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Updated: 04/15/2014 @ 9:32am

I just spent the evening with a whole group of very nice people who wanted more than anything in the world to be somewhere else.

It was our community’s annual Walk and Candlelight Vigil for the Prevention of Child Abuse. It’s a hard night, in part because along one wall of the building where we meet there’s a clothesline of T-shirts decorated with the names of people who’ve died as a result of abuse.  It gets a little longer every year. Looking at any of the T-shirts is tough, but the toddler- or baby-size ones are simply brutal to behold.

It’s odd, the things that people allow to continue. I would bet that every one of you, if you saw a child start walking into oncoming traffic, would reach out a hand and pull that young person to safety. But the next question to ask is, how many of us have turned a blind eye to something that just didn’t feel right, ignored actions that should have been responded to with more than a raised eyebrow.

We had a terrific speaker this year, a woman named Alison Feigh who works as a program coordinator at the Jacob Wetterling Resource Center. For readers not from the upper Midwest, Jacob Wetterling was about 11 when he was abducted by a masked man, 25 years ago, and hasn’t been seen since. It was a shocking, devastating crime - one that anyone who’s heard of it has never forgotten.

The saddest thing, though, is that despite the tragedy of Jacob’s abduction, most crimes against children are committed by people the children know – relatives and friends of their parents, youth group leaders, and other people in authority.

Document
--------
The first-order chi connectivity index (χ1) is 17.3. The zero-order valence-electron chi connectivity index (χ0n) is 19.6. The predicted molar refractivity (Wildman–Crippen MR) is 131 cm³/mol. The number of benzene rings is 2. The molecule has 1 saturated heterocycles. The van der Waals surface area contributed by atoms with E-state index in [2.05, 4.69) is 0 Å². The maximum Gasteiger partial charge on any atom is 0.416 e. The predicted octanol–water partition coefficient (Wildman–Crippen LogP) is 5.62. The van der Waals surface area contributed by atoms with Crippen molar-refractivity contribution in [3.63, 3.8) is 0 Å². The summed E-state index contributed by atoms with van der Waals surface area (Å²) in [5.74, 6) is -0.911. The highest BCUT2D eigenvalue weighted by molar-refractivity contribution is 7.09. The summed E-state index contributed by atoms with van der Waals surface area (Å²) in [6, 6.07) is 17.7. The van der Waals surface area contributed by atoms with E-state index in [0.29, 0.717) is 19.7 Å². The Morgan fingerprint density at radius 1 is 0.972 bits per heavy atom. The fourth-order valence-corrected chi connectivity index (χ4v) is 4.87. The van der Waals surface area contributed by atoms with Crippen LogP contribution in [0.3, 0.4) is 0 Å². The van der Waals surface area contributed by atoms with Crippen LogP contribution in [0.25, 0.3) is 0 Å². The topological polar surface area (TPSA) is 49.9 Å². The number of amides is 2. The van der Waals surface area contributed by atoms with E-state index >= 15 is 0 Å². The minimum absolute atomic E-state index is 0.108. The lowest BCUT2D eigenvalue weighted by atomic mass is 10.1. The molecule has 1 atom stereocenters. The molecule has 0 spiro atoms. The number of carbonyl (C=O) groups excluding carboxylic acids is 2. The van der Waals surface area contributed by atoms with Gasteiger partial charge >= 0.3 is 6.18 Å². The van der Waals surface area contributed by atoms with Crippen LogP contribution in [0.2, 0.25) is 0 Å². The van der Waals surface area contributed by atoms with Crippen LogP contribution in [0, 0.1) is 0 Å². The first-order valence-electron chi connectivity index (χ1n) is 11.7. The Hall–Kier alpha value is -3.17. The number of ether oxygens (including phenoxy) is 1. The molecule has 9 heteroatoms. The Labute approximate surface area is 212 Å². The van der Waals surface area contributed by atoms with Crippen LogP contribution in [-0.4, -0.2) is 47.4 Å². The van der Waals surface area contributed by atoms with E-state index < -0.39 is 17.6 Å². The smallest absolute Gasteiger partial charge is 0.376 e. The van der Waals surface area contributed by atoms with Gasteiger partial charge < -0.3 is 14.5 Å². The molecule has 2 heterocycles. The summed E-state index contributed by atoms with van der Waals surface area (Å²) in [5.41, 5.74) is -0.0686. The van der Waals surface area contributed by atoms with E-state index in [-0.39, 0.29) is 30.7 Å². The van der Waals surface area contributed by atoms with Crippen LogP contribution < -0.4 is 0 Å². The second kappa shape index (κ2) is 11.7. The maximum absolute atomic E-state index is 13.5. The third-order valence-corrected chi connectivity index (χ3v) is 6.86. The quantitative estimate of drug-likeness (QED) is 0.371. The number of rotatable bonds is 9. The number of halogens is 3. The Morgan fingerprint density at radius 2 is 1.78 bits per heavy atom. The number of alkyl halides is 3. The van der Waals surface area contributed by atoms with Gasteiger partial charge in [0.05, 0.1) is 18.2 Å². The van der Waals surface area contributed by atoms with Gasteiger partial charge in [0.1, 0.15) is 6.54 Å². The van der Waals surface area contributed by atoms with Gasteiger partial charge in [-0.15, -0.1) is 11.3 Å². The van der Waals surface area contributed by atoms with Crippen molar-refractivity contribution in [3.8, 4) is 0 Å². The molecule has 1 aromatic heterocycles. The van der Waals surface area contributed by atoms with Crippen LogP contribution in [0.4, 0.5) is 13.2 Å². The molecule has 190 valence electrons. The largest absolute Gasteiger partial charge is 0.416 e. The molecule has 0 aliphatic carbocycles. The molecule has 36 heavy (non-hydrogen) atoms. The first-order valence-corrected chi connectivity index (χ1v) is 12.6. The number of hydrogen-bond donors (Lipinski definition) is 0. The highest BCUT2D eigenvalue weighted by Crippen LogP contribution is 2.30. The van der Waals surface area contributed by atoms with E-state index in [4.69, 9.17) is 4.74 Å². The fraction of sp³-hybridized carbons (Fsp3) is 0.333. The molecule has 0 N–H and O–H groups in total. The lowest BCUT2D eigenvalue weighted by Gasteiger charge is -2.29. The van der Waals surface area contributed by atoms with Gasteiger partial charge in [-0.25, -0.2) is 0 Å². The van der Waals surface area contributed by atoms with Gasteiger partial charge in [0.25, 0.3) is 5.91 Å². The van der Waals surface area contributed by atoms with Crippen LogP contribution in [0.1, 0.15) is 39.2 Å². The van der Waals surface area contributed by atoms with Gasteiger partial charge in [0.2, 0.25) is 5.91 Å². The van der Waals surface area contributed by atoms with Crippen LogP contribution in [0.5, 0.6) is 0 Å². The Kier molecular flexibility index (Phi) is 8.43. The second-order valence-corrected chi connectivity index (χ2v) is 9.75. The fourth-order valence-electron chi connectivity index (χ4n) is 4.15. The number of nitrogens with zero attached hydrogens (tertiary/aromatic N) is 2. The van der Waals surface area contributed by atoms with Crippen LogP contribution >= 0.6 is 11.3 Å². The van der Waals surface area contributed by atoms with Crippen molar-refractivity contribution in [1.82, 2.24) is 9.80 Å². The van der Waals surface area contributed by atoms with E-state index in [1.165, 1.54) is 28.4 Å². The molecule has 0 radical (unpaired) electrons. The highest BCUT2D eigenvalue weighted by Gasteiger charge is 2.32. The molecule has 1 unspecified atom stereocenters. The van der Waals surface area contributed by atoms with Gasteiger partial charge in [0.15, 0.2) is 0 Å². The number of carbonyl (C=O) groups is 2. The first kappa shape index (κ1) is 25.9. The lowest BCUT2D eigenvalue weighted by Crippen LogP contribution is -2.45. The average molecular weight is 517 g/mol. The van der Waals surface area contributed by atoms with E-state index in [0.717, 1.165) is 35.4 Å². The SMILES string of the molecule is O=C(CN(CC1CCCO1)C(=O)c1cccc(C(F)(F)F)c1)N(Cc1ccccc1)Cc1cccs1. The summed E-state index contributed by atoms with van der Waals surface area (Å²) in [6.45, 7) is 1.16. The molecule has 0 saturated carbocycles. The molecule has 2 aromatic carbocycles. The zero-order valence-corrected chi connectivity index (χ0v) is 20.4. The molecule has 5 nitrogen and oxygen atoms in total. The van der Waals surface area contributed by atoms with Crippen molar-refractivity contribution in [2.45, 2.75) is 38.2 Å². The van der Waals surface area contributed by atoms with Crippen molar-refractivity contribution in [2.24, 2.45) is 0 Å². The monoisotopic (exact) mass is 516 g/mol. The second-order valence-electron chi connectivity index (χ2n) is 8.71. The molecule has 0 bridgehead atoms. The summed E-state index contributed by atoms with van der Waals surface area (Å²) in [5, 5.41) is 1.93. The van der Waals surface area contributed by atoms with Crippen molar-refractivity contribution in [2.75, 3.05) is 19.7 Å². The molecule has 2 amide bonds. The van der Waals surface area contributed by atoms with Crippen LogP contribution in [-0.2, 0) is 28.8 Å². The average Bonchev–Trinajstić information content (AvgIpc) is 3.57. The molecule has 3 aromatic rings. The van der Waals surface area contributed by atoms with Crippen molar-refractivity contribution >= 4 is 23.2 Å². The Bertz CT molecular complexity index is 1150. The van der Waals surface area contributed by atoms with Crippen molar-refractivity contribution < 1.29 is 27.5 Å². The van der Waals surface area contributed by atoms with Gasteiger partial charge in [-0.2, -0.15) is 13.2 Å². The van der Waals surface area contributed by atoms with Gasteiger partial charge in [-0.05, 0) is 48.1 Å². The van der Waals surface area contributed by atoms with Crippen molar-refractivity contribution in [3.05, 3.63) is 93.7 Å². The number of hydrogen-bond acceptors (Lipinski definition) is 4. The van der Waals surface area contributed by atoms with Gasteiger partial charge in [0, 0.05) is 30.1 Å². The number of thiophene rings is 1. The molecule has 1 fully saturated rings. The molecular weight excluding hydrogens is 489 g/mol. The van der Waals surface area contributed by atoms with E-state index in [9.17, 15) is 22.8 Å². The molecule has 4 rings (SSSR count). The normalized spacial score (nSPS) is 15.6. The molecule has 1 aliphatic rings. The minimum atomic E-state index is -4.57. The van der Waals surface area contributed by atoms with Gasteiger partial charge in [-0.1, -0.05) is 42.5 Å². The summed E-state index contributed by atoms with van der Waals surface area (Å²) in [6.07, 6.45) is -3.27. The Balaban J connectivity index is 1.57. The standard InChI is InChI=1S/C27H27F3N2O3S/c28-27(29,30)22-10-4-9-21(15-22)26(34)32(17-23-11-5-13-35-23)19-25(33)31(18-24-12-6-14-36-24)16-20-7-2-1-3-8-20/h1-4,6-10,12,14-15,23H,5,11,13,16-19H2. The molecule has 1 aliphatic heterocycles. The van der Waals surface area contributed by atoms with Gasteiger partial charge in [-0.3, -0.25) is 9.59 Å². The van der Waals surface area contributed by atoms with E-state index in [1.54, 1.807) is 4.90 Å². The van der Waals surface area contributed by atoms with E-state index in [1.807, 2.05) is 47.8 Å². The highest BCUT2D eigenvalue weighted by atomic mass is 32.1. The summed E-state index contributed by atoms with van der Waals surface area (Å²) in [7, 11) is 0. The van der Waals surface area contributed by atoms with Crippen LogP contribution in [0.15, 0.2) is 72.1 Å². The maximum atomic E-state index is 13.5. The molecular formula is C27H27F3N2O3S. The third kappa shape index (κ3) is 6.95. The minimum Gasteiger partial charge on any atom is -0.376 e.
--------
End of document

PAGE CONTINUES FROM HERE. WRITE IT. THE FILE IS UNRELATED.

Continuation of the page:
Ms. Feigh is an engaging and knowledgeable speaker, and she shared a wealth of information about how, as adults, we should help the children navigate the dangerous waters of growing up – to have their independence and their safety, too.

A couple of things in particular that she said stuck with me. First, she always tells schoolchildren that they should make a list of five people they trust, people they can tell stuff to and be confident that they’ll listen and not ignore them. She said most children start out with far more than five, and can list them all, but the older they get, the more their lists shrink, so her specific challenge to adults was to make a list of five young people who would be willing to come to them and share something that was bothering them.

The next thing she said was that in an interview with a child predator, someone who repeatedly victimized children, he told them that the way he screened for potential victims was to pick up his kids at school and just watch as the children leaving school were greeted by their parents. If there were hugs, smiles, and requests to see homework and class projects, he’d pass them by, but if the parent pulled up, the children climbed in the backseat without any engagement or conversation, those were the kids he considered targeting. Think about that tomorrow when you’re seeing your kids or grandkids.

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